I hope these estimates are wrong but I think it would be prudent to expect them to be correct.

Rob Bennett July 25, 2010 at 1:48 pm

[i]stocks and bonds won’t be the golden cow we’ve expected them to be [/i]

I don’t want to speak for Pop, Craig, but my sense is that he is saying pretty much what you are saying he is saying. He is in company with a lot of smart people saying that (as are you).

I am saying something different. I agree that stocks are not a good deal today; prices are still too high. But [i] in relative terms[/i] stocks offer a better long-term value proposition today than they have at any time dating back to 1995.

The deal gets better each time prices fall a little more. When prices get to one-half fair value (as they in all likelihood will within the next few years — we have never not seen this happen in the years following an out-of-control bull) stocks will be offering a likely annualized return of 15 percent real. We should today be helping people to learn how to recognize when stocks offer a strong value proposition so that they will be ready to pounce when a great value proposition appears before them, not playing up to the fears over stocks that people are beginning to feel all on their own.

This is my view of things, Craig. I am not God, I could be wrong. My view is a minority view. Lots of smart people think I am wrong. But this is my sincere view and, if I do not express it here, I have a strong sense that there might not be anyone else who does so. So I feel obligated to say what I believe.

I hope that we all can remain friends despite any disagreements we have on how stock investing works. I learn from you and from Pop and from all others who post here. I like to think that there might be a time when someone will read some of my words and perhaps learn something from them. I know that that will never happen unless I continue posting what I believe. So I make an effort to do that even though I sometimes get the feeling that some would prefer that I not do so (I don’t mean anyone here, but I have certainly had that feeling at other places).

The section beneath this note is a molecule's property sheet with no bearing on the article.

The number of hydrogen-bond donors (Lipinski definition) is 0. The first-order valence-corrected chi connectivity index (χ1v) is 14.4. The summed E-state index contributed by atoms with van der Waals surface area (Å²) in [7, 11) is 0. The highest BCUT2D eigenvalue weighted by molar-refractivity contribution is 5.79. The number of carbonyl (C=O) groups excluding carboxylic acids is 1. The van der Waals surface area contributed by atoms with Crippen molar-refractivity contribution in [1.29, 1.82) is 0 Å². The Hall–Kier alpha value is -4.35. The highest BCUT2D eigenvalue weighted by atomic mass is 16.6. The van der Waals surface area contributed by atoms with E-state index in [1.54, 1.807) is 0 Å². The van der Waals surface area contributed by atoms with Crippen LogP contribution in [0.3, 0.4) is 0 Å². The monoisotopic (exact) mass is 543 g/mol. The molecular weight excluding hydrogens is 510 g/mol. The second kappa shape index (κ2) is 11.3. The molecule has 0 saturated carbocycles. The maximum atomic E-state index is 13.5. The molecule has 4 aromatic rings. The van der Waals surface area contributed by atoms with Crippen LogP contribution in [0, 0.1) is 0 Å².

We’re all in this together. We’re all trying to learn. We all learn from those who disagree with us. So we all need to say what we truly believe, to say we agree with others when we really do agree and to try to articulate our differences politely and warmly and clearly when significant differences of viewpoint evidence themselves.

My view is that we have been living through the darkest days to own stocks ever in our history from 1996 forward. But things are now looking a little better. Within a few years, I think stocks may once again be available at prices that will make them a far better long-term deal than any of the super-safe asset classes (this hasn’t been so for nearly 15 years now!). I don’t want anyone to miss out on the opportunities that may be coming because I failed to articulate the case for why stocks are beginning to look better rather than worse.


Brad Robles July 26, 2010 at 9:21 am

Why is Rob Bennett still allowed to troll this board?

He adds nothing, and is argumentative, but without any reasoning or facts to support his own contrary positions. The man is a scourge on the internet.

Rob Bennett July 26, 2010 at 2:39 pm



Ken July 26, 2010 at 3:08 pm

I agree with a lot of your points. Conventional wisdom must change regarding what successful investing is in 2010. Returns will be lower which means investing more to get the amount you need for retirement. I guess downsizing retirement expectations is also an option. I’m with you on the need to earn more for the retirement that is 10-20 years away. Good post.

K Smith July 26, 2010 at 11:28 pm

I believe there is a great deal more to modern retirement planning than earning more and lowering our expectations for market returns.

Our government has promised services to its citizens that are beyond the ability of our economy to generate the tax revenue necessary to pay for them. We are just like a giant General Motors. We have promised more in benefits that we are able to pay. The numbers just don’t add up. 2+2 will never equal 5.

There are 4 possible economic outcomes.

1. Catastrophic deflation. This means a severely tanking stock market as debt bubbles continue to deflate and cash moves to pay down both public and private debt.

2. “Soft” deflation. This means a declining stock market as holders of cash continue to pay down debt despite the Fed’s likely efforts to goose spending.

3. A flat recovery. The Fed will likely attempt to spur a recovery thru inflation, which will kill the dollar and the bond market. This means a rising stock market as those who hold cash move it into the stock market.

4. A weak recovery. This means anemic stock market performance.

The key to investing for retirement is predicting the behavior of holders of cash. Predicting the Fed/Treasury response and understanding its likely impact will lead to the best decisions on how to invest for retirement – and whether to invest in the stock market at all.